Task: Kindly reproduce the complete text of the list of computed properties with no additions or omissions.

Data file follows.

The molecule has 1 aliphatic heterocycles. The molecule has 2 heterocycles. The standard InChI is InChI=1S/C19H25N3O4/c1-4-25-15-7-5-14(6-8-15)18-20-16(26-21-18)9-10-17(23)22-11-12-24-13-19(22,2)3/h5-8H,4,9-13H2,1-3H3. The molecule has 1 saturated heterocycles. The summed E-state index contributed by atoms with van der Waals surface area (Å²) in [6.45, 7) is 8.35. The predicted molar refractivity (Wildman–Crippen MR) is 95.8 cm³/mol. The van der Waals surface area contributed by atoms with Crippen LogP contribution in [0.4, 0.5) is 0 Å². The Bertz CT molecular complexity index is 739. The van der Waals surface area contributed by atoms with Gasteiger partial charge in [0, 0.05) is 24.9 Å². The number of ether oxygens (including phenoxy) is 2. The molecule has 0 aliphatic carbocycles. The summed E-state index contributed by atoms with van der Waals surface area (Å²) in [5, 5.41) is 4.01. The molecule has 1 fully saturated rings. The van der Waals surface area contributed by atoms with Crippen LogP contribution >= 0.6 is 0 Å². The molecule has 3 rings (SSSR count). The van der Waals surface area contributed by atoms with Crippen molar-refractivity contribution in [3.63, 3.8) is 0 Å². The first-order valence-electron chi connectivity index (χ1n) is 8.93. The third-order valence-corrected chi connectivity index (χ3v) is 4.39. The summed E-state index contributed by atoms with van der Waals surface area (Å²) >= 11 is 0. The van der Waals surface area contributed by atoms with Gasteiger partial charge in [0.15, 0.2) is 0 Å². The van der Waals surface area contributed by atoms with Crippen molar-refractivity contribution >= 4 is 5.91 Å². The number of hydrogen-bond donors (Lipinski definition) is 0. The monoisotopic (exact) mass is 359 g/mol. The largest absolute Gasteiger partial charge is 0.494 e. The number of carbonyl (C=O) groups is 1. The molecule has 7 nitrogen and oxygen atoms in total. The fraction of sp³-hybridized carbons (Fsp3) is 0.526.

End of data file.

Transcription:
The molecule has 1 aliphatic heterocycles. The molecule has 2 heterocycles. The standard InChI is InChI=1S/C19H25N3O4/c1-4-25-15-7-5-14(6-8-15)18-20-16(26-21-18)9-10-17(23)22-11-12-24-13-19(22,2)3/h5-8H,4,9-13H2,1-3H3. The molecule has 1 saturated heterocycles. The summed E-state index contributed by atoms with van der Waals surface area (Å²) in [6.45, 7) is 8.35. The predicted molar refractivity (Wildman–Crippen MR) is 95.8 cm³/mol. The van der Waals surface area contributed by atoms with Crippen LogP contribution in [0.4, 0.5) is 0 Å². The Bertz CT molecular complexity index is 739. The van der Waals surface area contributed by atoms with Gasteiger partial charge in [0, 0.05) is 24.9 Å². The number of ether oxygens (including phenoxy) is 2. The molecule has 0 aliphatic carbocycles. The summed E-state index contributed by atoms with van der Waals surface area (Å²) in [5, 5.41) is 4.01. The molecule has 1 fully saturated rings. The van der Waals surface area contributed by atoms with Crippen LogP contribution >= 0.6 is 0 Å². The molecule has 3 rings (SSSR count). The van der Waals surface area contributed by atoms with Crippen molar-refractivity contribution in [3.63, 3.8) is 0 Å². The first-order valence-electron chi connectivity index (χ1n) is 8.93. The third-order valence-corrected chi connectivity index (χ3v) is 4.39. The summed E-state index contributed by atoms with van der Waals surface area (Å²) >= 11 is 0. The van der Waals surface area contributed by atoms with Gasteiger partial charge in [0.15, 0.2) is 0 Å². The van der Waals surface area contributed by atoms with Crippen molar-refractivity contribution >= 4 is 5.91 Å². The number of hydrogen-bond donors (Lipinski definition) is 0. The monoisotopic (exact) mass is 359 g/mol. The largest absolute Gasteiger partial charge is 0.494 e. The number of carbonyl (C=O) groups is 1. The molecule has 7 nitrogen and oxygen atoms in total. The fraction of sp³-hybridized carbons (Fsp3) is 0.526.